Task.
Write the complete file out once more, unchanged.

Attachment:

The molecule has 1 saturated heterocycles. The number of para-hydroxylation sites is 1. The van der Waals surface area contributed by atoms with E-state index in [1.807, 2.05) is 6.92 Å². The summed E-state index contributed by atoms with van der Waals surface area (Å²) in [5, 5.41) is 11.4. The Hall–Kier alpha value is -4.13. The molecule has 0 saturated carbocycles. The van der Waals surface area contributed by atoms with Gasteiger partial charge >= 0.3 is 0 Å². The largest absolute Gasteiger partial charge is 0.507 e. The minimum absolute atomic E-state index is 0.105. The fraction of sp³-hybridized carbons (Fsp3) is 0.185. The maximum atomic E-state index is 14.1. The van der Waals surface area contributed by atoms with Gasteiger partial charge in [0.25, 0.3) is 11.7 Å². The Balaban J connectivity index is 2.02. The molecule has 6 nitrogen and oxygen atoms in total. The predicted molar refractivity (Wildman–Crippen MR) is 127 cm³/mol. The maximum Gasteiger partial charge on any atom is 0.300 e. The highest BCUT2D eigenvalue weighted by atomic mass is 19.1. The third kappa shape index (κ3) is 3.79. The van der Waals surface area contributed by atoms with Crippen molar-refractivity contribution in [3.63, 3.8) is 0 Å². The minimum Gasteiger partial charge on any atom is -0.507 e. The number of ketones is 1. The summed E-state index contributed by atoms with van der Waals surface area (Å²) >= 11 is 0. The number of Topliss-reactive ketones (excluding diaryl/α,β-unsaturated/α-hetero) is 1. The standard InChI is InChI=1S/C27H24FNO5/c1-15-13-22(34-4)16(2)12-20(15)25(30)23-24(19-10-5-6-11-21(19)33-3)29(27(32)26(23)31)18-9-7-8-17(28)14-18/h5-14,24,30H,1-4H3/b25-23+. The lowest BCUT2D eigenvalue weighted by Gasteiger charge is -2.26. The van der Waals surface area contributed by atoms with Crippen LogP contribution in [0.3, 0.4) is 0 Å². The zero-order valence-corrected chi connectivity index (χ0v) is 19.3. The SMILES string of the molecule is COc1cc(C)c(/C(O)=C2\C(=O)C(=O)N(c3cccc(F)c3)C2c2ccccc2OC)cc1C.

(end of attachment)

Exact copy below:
The molecule has 1 saturated heterocycles. The number of para-hydroxylation sites is 1. The van der Waals surface area contributed by atoms with E-state index in [1.807, 2.05) is 6.92 Å². The summed E-state index contributed by atoms with van der Waals surface area (Å²) in [5, 5.41) is 11.4. The Hall–Kier alpha value is -4.13. The molecule has 0 saturated carbocycles. The van der Waals surface area contributed by atoms with Gasteiger partial charge >= 0.3 is 0 Å². The largest absolute Gasteiger partial charge is 0.507 e. The minimum absolute atomic E-state index is 0.105. The fraction of sp³-hybridized carbons (Fsp3) is 0.185. The maximum atomic E-state index is 14.1. The van der Waals surface area contributed by atoms with Gasteiger partial charge in [0.25, 0.3) is 11.7 Å². The Balaban J connectivity index is 2.02. The molecule has 6 nitrogen and oxygen atoms in total. The predicted molar refractivity (Wildman–Crippen MR) is 127 cm³/mol. The maximum Gasteiger partial charge on any atom is 0.300 e. The highest BCUT2D eigenvalue weighted by atomic mass is 19.1. The third kappa shape index (κ3) is 3.79. The van der Waals surface area contributed by atoms with Crippen molar-refractivity contribution in [3.63, 3.8) is 0 Å². The minimum Gasteiger partial charge on any atom is -0.507 e. The number of ketones is 1. The summed E-state index contributed by atoms with van der Waals surface area (Å²) >= 11 is 0. The number of Topliss-reactive ketones (excluding diaryl/α,β-unsaturated/α-hetero) is 1. The standard InChI is InChI=1S/C27H24FNO5/c1-15-13-22(34-4)16(2)12-20(15)25(30)23-24(19-10-5-6-11-21(19)33-3)29(27(32)26(23)31)18-9-7-8-17(28)14-18/h5-14,24,30H,1-4H3/b25-23+. The lowest BCUT2D eigenvalue weighted by Gasteiger charge is -2.26. The van der Waals surface area contributed by atoms with Crippen LogP contribution in [0.3, 0.4) is 0 Å². The zero-order valence-corrected chi connectivity index (χ0v) is 19.3. The SMILES string of the molecule is COc1cc(C)c(/C(O)=C2\C(=O)C(=O)N(c3cccc(F)c3)C2c2ccccc2OC)cc1C.